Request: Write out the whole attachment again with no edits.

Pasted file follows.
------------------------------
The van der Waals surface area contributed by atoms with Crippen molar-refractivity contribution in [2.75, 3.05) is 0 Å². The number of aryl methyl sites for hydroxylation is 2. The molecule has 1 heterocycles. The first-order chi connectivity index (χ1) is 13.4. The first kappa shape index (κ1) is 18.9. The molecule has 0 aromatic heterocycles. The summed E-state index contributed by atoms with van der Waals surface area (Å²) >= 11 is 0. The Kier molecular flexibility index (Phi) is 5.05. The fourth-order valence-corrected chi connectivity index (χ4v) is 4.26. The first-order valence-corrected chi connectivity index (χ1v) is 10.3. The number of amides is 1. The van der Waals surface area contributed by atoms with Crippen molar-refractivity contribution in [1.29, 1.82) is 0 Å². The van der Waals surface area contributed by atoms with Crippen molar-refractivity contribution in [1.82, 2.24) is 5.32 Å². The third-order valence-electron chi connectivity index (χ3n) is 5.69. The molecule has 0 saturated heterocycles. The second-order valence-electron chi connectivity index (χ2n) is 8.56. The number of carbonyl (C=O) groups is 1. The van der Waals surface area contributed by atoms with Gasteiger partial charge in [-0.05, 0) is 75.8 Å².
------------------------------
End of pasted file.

The van der Waals surface area contributed by atoms with Crippen molar-refractivity contribution in [2.75, 3.05) is 0 Å². The number of aryl methyl sites for hydroxylation is 2. The molecule has 1 heterocycles. The first-order chi connectivity index (χ1) is 13.4. The first kappa shape index (κ1) is 18.9. The molecule has 0 aromatic heterocycles. The summed E-state index contributed by atoms with van der Waals surface area (Å²) >= 11 is 0. The Kier molecular flexibility index (Phi) is 5.05. The fourth-order valence-corrected chi connectivity index (χ4v) is 4.26. The first-order valence-corrected chi connectivity index (χ1v) is 10.3. The number of amides is 1. The van der Waals surface area contributed by atoms with Crippen molar-refractivity contribution in [1.29, 1.82) is 0 Å². The van der Waals surface area contributed by atoms with Crippen molar-refractivity contribution in [1.82, 2.24) is 5.32 Å². The third-order valence-electron chi connectivity index (χ3n) is 5.69. The molecule has 0 saturated heterocycles. The second-order valence-electron chi connectivity index (χ2n) is 8.56. The number of carbonyl (C=O) groups is 1. The van der Waals surface area contributed by atoms with Gasteiger partial charge in [-0.05, 0) is 75.8 Å².